22. The apparatus as in claim 2, wherein a portion of the first electrically conductive rotatable impeller is copper.
23. The apparatus as in claim 2, wherein the first thermal transfer fluid is a metal which is liquid under normal operating conditions for the apparatus.
24. The apparatus as in claim 23, wherein the first thermal transfer fluid contains at least one of the following elements: aluminum, bismuth, cadmium, gallium, indium, lead, mercury, potassium, sodium, and tin.
25. The apparatus as in claim 2, wherein the first thermal transfer fluid contains at least one of the following liquids: water, ethylene glycol, methyl alcohol, ethyl alcohol, and trichloroethylene.
26. The apparatus as in claim 2, wherein a portion of the first channel contains a gas which compensates for differences in thermal expansion coefficients between the first composite substrate and the first thermal fluid.
27. The apparatus as in claim 26, wherein the gas is contained in a deformable bladder.
28. The apparatus as in claim 2, wherein the first composite substrate is sufficiently deformable so as to compensate for differences in thermal expansion between the composite substrate and the first fluid by perturbing the exterior shape of the composite substrate.
29. The apparatus as in claim 1, wherein the first composite substrate has a first and a second surface, the first surface for thermally contacting the heat producing component, the second surface for thermally contacting the heat absorbing component, such that the first thermal transfer fluid thermally contacts the first and second surfaces, further comprising:
a flexure means consisting of an attachment feature and a flexible feature, the attachment feature of the flexure means affixed to the first composite substrate, the flexible feature of the flexure means extending into the closed interior channel, a portion of the flexible feature consisting of permanently magnetized material, whereby externally generated oscillatory magnetic fields generate oscillatory deflections of the flexible feature of the flexure means within the closed interior channel, such that the oscillatory deflections of the flexible feature impels the first thermal transfer fluid to circulate through the closed interior channel, and heat from the heat producing component is transferred through the first surface into the electrically conductive first thermal transfer fluid, and heat from the electrically conductive first thermal transfer fluid is transferred through the second surface into the heat absorbing component.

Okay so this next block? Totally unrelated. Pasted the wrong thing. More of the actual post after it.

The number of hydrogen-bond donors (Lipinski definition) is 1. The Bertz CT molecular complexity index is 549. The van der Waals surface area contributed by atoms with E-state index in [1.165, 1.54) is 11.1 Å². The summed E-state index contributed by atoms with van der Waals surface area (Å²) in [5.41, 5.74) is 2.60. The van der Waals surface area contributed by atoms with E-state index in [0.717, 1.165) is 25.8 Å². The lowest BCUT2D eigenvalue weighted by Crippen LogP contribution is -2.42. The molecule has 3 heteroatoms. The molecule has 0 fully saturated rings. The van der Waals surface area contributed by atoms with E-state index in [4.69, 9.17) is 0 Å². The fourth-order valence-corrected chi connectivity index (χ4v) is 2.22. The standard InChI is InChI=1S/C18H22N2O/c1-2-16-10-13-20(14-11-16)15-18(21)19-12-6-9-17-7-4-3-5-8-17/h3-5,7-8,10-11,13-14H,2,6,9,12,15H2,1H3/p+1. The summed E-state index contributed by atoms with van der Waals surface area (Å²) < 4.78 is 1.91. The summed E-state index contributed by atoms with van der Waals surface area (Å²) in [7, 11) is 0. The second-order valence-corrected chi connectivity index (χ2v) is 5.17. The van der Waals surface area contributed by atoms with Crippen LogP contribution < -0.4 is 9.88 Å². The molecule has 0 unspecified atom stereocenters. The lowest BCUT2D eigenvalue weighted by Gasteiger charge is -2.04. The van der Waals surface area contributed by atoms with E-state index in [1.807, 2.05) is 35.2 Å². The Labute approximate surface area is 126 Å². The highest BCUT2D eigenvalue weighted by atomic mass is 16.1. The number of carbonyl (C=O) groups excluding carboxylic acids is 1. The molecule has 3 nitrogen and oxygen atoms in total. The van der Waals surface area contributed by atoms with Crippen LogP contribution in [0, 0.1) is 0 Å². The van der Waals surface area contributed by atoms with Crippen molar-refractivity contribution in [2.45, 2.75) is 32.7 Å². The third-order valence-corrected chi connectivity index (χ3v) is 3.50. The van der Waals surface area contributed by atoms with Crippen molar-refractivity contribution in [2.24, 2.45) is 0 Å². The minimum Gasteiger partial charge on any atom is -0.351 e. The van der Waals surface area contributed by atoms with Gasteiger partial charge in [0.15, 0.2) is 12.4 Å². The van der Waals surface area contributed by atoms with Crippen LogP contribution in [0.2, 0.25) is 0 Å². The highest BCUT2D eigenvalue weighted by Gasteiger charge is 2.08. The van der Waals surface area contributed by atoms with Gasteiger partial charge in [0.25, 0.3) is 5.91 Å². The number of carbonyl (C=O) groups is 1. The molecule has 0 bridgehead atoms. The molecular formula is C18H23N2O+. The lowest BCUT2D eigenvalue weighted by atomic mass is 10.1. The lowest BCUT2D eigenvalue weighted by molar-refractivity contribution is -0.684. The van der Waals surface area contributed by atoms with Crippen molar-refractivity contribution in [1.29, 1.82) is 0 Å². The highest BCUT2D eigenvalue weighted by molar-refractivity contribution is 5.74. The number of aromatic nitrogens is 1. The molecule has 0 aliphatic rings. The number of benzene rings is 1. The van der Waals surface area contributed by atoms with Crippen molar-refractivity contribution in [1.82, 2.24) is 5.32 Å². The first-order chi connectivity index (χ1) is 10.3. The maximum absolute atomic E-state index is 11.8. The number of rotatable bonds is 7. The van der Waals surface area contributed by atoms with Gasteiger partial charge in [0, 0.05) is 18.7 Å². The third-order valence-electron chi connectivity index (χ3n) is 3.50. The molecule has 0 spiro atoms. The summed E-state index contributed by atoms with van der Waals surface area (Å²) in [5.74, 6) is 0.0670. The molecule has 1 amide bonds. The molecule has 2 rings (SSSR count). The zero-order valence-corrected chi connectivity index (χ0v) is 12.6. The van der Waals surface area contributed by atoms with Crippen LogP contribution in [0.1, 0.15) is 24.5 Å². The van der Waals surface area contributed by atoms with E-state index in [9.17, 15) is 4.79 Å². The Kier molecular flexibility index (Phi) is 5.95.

30. An apparatus for transferring heat from a heat producing component to a heat absorbing component, comprising:
a) a composite substrate containing a closed interior channel for circulating a thermal transfer fluid, the composite substrate having a surface, the surface for thermally contacting the heat absorbing component, the heat producing component able to be located in the interior of the composite substrate so that the heat producing component is in thermal contact with the thermal transfer fluid, a portion of the heat producing component extending into the closed interior channel;
b) an electrically conductive rotatable fluid impeller contained in a portion of the closed interior channel, the externally generated moving magnetic fields inducing eddy currents in the impeller which interact with the externally generated moving magnetic fields to motivate the impeller to rotate; and